Back in action
After breaking her back and pelvis in an accident, rock climber Chris Prange-Morgan was told she might never climb again. She proved doctors wrong by organizing an adaptive climbing group to help climbers like her resume their sport.
Helping people like Prange-Morgan resume activities they love is the objective of an Adaptive Abilities Club formed by Dr. Tina Stoeckmann, clinical associate professor of physical therapy in the College of Health Sciences.
In addition to helping people who have disabilities participate in sports and other activities, a side benefit was quickly apparent to Stoeckmann. The club offers an extraordinary educational component for physical therapy students who help with the club. “As physical therapy students, they’re usually seeing or learning about people in crisis,” Stoeckmann says. “It can give them a skewed perspective of what ‘disability’ means. In the club, they get to see people having fun and enjoying recreation.”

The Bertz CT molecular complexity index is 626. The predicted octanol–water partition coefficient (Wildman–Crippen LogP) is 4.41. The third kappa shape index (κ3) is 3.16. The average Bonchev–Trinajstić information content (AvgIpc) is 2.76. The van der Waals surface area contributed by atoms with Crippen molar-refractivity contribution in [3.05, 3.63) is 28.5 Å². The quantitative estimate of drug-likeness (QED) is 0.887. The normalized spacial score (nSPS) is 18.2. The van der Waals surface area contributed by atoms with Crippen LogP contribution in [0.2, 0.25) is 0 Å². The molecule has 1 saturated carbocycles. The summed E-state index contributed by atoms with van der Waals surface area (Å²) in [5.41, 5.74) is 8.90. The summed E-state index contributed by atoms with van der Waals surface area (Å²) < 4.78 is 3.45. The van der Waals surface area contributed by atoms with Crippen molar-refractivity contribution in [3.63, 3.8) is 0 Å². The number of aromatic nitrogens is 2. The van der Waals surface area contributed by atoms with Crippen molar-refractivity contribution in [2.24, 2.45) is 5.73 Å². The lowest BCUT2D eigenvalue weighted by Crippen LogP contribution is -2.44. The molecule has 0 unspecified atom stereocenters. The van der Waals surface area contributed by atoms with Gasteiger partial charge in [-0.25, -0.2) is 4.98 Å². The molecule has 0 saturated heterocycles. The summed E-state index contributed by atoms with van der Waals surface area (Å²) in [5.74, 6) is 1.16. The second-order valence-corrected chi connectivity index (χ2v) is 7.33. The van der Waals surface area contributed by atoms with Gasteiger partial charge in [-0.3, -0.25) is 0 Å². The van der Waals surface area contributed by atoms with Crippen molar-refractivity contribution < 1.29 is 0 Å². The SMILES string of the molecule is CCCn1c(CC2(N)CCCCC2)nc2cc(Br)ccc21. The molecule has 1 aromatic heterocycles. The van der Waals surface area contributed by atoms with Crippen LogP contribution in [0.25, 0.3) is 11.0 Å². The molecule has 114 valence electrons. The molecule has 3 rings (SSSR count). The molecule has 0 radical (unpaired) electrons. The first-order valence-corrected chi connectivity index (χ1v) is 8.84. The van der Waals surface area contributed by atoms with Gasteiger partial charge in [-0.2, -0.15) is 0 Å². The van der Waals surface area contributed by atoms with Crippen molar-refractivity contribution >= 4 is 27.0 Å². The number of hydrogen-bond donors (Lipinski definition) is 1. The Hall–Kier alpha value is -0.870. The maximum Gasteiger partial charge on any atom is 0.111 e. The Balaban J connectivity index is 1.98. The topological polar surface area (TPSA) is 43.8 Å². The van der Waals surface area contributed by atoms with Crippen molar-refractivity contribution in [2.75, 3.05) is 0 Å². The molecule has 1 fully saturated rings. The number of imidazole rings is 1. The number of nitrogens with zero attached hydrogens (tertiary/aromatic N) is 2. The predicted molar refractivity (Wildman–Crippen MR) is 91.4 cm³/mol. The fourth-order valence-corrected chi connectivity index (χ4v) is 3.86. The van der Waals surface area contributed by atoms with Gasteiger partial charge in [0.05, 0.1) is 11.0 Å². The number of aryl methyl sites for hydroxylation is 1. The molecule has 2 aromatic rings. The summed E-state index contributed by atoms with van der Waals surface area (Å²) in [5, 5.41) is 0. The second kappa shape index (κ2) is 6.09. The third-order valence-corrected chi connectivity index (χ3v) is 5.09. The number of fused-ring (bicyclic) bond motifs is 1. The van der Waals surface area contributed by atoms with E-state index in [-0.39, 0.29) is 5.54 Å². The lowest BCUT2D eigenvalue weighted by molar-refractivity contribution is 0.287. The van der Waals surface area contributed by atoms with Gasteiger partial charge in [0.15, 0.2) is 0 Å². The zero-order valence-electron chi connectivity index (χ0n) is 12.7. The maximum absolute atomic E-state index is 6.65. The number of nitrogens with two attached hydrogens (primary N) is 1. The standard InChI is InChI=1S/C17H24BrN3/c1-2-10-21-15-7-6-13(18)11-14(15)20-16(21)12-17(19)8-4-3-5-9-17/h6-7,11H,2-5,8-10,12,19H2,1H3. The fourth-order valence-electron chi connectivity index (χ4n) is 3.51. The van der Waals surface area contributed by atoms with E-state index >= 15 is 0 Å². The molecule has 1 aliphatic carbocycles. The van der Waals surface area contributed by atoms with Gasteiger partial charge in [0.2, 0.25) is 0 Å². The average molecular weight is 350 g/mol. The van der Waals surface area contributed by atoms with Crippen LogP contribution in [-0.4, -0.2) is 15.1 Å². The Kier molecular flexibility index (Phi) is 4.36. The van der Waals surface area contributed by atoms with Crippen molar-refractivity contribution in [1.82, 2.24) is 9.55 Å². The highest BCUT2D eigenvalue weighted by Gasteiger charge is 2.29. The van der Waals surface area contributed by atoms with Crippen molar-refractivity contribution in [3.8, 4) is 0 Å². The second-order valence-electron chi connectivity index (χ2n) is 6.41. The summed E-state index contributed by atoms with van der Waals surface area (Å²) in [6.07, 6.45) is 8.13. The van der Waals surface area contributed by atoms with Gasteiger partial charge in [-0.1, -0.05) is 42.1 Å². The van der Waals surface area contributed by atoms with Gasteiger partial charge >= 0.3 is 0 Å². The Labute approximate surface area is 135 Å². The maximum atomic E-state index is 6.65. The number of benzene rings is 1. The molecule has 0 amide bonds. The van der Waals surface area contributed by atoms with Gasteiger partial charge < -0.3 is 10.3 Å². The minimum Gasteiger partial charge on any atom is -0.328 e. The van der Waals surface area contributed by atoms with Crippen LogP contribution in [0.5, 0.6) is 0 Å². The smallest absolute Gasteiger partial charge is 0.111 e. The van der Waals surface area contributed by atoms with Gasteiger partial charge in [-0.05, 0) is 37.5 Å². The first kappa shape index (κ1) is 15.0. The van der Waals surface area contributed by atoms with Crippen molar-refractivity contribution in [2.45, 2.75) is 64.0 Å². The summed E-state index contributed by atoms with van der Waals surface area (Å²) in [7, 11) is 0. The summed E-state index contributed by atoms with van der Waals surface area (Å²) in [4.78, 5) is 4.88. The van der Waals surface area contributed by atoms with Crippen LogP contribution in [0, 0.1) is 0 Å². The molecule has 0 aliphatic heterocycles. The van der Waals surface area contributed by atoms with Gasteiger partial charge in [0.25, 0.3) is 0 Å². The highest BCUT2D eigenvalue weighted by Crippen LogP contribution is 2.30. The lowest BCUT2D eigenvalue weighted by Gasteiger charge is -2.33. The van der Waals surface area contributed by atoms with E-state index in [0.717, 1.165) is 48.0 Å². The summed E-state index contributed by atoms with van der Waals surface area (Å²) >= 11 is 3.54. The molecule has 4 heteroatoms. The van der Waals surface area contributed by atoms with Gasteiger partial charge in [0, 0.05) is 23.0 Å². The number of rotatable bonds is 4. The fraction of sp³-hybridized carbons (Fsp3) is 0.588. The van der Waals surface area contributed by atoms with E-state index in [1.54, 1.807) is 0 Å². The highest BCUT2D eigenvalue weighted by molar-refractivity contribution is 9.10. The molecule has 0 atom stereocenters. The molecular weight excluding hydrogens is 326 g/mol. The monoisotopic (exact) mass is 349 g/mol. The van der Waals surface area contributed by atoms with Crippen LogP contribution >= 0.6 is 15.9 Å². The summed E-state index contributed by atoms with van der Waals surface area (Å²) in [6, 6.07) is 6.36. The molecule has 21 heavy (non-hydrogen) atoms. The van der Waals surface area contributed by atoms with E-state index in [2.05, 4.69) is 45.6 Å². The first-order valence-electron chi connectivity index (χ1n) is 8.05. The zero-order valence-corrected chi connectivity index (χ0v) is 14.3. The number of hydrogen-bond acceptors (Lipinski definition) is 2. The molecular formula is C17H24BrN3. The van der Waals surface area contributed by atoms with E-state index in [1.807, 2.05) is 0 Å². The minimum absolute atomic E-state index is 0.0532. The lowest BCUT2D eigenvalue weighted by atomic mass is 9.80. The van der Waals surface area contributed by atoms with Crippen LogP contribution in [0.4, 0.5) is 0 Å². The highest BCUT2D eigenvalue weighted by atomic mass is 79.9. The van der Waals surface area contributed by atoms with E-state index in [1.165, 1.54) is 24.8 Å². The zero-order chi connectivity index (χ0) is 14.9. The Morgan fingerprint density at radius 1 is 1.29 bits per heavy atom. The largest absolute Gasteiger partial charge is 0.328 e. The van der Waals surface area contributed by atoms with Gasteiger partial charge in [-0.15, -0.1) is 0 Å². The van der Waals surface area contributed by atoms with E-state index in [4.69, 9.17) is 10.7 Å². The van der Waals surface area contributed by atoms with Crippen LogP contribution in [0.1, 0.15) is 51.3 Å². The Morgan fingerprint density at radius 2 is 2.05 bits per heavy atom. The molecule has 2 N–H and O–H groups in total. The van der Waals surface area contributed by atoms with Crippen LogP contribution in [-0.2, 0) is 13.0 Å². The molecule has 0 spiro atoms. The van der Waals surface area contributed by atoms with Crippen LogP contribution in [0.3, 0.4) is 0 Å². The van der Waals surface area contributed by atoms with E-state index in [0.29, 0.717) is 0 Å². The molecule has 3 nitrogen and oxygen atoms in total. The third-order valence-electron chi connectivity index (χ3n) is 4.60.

Marquette’s club supports the group founded by Prange-Morgan with volunteer assistance. “The Marquette group is amazing,” Prange-Morgan says. “They bring a passion, enthusiasm and energy to what we do.”
Adaptive activities cover a gamut, ranging from skiing to tubing to soccer and more. Mike and Crystal Johnson’s daughters, Abigail and Cate, have been involved in adaptive events for a decade, beginning with downhill skiing 10 years ago and branching out into softball, soccer and rock climbing. “Our ladies are nonverbal, with undiagnosed physical and developmental disabilities,” Mike Johnson says. “With that said, they’re healthy, happy and enjoy participating in a wide variety of events. The Marquette students challenge them to have fun while doing their best in an environment of unconditional support and encouragement. These experiences have been beneficial for our entire family.” — JL